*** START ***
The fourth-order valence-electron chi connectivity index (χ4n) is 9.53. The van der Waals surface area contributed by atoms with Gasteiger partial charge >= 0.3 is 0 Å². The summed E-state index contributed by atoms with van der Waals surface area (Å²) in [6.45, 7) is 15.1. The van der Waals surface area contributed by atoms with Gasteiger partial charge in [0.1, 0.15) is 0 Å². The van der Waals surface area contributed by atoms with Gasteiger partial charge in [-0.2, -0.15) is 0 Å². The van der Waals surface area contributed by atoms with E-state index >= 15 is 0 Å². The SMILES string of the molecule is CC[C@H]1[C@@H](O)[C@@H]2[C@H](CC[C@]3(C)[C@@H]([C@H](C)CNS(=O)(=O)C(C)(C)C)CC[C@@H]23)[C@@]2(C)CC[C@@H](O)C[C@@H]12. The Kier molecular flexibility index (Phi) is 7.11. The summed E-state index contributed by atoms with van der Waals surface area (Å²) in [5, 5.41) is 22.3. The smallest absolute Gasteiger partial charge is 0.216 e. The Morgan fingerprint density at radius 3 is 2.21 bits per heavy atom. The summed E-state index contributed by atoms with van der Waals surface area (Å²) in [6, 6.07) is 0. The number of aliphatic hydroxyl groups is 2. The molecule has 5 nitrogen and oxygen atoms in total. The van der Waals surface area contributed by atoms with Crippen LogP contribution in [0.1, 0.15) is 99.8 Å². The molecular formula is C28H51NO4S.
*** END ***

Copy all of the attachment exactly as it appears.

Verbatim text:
The fourth-order valence-electron chi connectivity index (χ4n) is 9.53. The van der Waals surface area contributed by atoms with Gasteiger partial charge >= 0.3 is 0 Å². The summed E-state index contributed by atoms with van der Waals surface area (Å²) in [6.45, 7) is 15.1. The van der Waals surface area contributed by atoms with Gasteiger partial charge in [0.1, 0.15) is 0 Å². The van der Waals surface area contributed by atoms with Gasteiger partial charge in [-0.2, -0.15) is 0 Å². The van der Waals surface area contributed by atoms with E-state index >= 15 is 0 Å². The SMILES string of the molecule is CC[C@H]1[C@@H](O)[C@@H]2[C@H](CC[C@]3(C)[C@@H]([C@H](C)CNS(=O)(=O)C(C)(C)C)CC[C@@H]23)[C@@]2(C)CC[C@@H](O)C[C@@H]12. The Kier molecular flexibility index (Phi) is 7.11. The summed E-state index contributed by atoms with van der Waals surface area (Å²) in [5, 5.41) is 22.3. The smallest absolute Gasteiger partial charge is 0.216 e. The Morgan fingerprint density at radius 3 is 2.21 bits per heavy atom. The summed E-state index contributed by atoms with van der Waals surface area (Å²) in [6, 6.07) is 0. The number of aliphatic hydroxyl groups is 2. The molecule has 5 nitrogen and oxygen atoms in total. The van der Waals surface area contributed by atoms with Crippen LogP contribution in [0.1, 0.15) is 99.8 Å². The molecular formula is C28H51NO4S.